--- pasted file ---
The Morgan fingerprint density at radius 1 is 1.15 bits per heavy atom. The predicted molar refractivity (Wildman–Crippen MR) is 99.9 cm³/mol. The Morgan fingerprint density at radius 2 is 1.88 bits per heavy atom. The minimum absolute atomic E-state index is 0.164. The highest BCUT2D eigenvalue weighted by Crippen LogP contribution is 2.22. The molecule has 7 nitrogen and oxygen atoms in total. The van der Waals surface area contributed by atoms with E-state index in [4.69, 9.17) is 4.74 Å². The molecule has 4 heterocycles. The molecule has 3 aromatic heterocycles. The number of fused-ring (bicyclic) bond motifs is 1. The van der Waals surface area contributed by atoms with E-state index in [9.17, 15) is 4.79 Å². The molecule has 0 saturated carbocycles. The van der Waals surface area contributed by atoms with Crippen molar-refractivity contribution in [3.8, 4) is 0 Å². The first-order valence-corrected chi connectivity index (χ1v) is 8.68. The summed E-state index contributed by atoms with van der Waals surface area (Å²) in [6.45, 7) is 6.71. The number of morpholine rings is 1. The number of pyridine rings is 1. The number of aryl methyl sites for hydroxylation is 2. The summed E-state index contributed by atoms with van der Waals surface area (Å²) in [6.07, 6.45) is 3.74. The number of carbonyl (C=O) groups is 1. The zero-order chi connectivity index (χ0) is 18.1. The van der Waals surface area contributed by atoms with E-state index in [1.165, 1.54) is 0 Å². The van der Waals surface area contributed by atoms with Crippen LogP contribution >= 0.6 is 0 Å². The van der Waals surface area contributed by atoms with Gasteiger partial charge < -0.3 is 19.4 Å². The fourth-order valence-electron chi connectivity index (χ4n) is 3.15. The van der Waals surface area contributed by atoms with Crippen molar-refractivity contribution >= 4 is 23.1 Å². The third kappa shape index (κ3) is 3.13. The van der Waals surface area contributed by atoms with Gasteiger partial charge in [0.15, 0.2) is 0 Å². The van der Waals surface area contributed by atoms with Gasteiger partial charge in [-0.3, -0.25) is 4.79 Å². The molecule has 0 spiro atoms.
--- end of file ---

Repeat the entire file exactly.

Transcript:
The Morgan fingerprint density at radius 1 is 1.15 bits per heavy atom. The predicted molar refractivity (Wildman–Crippen MR) is 99.9 cm³/mol. The Morgan fingerprint density at radius 2 is 1.88 bits per heavy atom. The minimum absolute atomic E-state index is 0.164. The highest BCUT2D eigenvalue weighted by Crippen LogP contribution is 2.22. The molecule has 7 nitrogen and oxygen atoms in total. The van der Waals surface area contributed by atoms with E-state index in [4.69, 9.17) is 4.74 Å². The molecule has 4 heterocycles. The molecule has 3 aromatic heterocycles. The number of fused-ring (bicyclic) bond motifs is 1. The van der Waals surface area contributed by atoms with E-state index in [9.17, 15) is 4.79 Å². The molecule has 0 saturated carbocycles. The van der Waals surface area contributed by atoms with Crippen molar-refractivity contribution in [3.8, 4) is 0 Å². The first-order valence-corrected chi connectivity index (χ1v) is 8.68. The summed E-state index contributed by atoms with van der Waals surface area (Å²) in [6.45, 7) is 6.71. The number of morpholine rings is 1. The number of pyridine rings is 1. The number of aryl methyl sites for hydroxylation is 2. The summed E-state index contributed by atoms with van der Waals surface area (Å²) in [6.07, 6.45) is 3.74. The number of carbonyl (C=O) groups is 1. The zero-order chi connectivity index (χ0) is 18.1. The van der Waals surface area contributed by atoms with E-state index in [1.165, 1.54) is 0 Å². The van der Waals surface area contributed by atoms with Crippen LogP contribution >= 0.6 is 0 Å². The van der Waals surface area contributed by atoms with Gasteiger partial charge < -0.3 is 19.4 Å². The fourth-order valence-electron chi connectivity index (χ4n) is 3.15. The van der Waals surface area contributed by atoms with Crippen molar-refractivity contribution >= 4 is 23.1 Å². The third kappa shape index (κ3) is 3.13. The van der Waals surface area contributed by atoms with Gasteiger partial charge in [0.15, 0.2) is 0 Å². The van der Waals surface area contributed by atoms with Gasteiger partial charge in [-0.3, -0.25) is 4.79 Å². The molecule has 0 spiro atoms.